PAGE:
The presettlement pattern of upland vegetation in the MIM reflects substrate texture and landform topography. These features affected plants directly through their influence on moisture and nutrient availability, insolation, and local temperature, and also indirectly through their influence on the frequency and severity of fires. Sandy flat areas were dominated by prairie, savanna, and oak and aspen woodlands. This is especially true of the Anoka Sand Plain and sandy terraces along the major rivers. In these areas, droughty soils and absence of impediments to the spread of fire promoted fire-dependent prairie and woodland vegetation. A large area of prairie, savanna, and oak woodland was also present on gently undulating glacial till in the southern part of the section, adjacent to the extensive prairie lands of western Minnesota. The low-relief landscape in this part of the section afforded few impediments to the spread of fire, including fires that spread into the section from the adjacent prairie region. Woodland and forest dominated sites in the section where fire was uncommon or rare. Fine-textured drift deposited in hummocky moraines supported mesic forests dominated by sugar maple, basswood, American elm, and northern red oak. Even small reductions in fire frequency afforded by streams, lakes, or topographic breaks permitted the formation of forest on finer-textured soils, and once formed these forests were highly resistant to burning.

Floodplain and terrace forests were present historically along the valleys of the major rivers, the Mississippi, Minnesota, and St. Croix, and are still prominent today along many stretches of these rivers. Forests of silver maple occupy the active floodplains, while forests of silver maple, cottonwood, box-elder, green ash, and elm occupy terraces that flood infrequently. These valleys are also characterized by herbaceous and shrubby river shore communities along shorelines and on sand bars, and in some areas by cliff communities on steep rocky river bluffs. Closed depressions that pond water in the spring provide habitat for open wetlands such as marshes, wet meadows, shrub swamps, and wet prairies. Peatlands are uncommon in the section and usually develop following formation of sedge or moss mats over sediments in former lake basins.”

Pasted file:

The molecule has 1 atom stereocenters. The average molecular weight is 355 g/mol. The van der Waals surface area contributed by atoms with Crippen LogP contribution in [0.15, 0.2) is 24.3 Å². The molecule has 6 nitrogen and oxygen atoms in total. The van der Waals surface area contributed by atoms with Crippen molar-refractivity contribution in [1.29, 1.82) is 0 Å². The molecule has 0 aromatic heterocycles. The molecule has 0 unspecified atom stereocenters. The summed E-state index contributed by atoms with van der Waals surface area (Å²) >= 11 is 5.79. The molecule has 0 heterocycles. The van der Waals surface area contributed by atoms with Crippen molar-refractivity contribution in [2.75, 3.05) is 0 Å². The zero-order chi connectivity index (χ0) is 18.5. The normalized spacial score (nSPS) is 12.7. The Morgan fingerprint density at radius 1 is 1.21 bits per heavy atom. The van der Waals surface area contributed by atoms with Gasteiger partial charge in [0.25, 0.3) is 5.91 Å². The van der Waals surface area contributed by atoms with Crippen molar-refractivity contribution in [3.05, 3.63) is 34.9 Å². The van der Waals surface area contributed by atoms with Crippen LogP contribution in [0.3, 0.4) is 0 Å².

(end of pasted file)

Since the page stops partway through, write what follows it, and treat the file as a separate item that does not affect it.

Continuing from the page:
St Paul-Baldwin Plains & Moraines-The northern boundary of this subsection consists of a Superior Lobe end moraine complex (St. Croix Moraine). To the west, terraces associated with the Mississippi River separate the subsection from the Anoka Sand Plain subsection. The southern boundary coincides with the southern edge of the Rosemount Outwash Plain.

This subsection is small and continues into Wisconsin. Although it is topographically low in comparison to other areas in the state, the subsection is dominated by a large moraine and areas of outwash plain. The subsection encompasses part of the seven county metropolitan area and as a result is affected by urban development.

Landform

This subsection is dominated by a Superior lobe end moraine complex. South of this moraine is a series of outwash plains associated with the Superior lobe. There are some areas of Ioess plain over bedrock or till in the southeastern portion of the subsection. Topography is rolling to hummocky on the moraine (steep, short complex slopes) and level to rolling on the outwash.

Bedrock geology

Glacial drift is generally less than 100 feet thick within the subsection, with maximum thickness of about 200 feet (Olsen and Mossler 1982). Ordovician and Devonian dolomite (some limestone, sandstone, and shale) is locally exposed, especially in the dissected stream valleys at the eastern edge of the subsection (Morey 1976, Olsen and Mossler 1982). Precambrian bedrock is exposed along the St. Croix River.

Soils

Soils in this subsection are primarily Alfisols (soils formed under forested vegetation). Areas of Mollisols (soils formed under prairie vegetation) are present on the outwash plains. Parent materials are mixed on the moraines (mixtures of clay loams, loams, sandy loams, and loamy sands). The outwash plains have sandy parent materials (Cummins and Grigal 1981).

Climate

Annual normal precipitation ranges from 28 inches in the north to 31 inches in the south, and growing season precipitation ranges from 12.5 to 13 inches. The average growing season length ranges from 146 to 156 days.

Hydrology

The drainage network is poorly developed throughout most of the subsection. This is due to the nature of the landforms. The Mississippi River cuts through the center of the subsection. There is a well developed flood plain associated with the Mississippi. The end moraines in the northern third have an undeveloped drainage network. The St. Croix River forms the east boundary (as well as the boundary between Minnesota and Wisconsin). The river flows into the Mississippi southeast of the Twin Cities. There are many lakes in this subsection. Most are present on the moraines.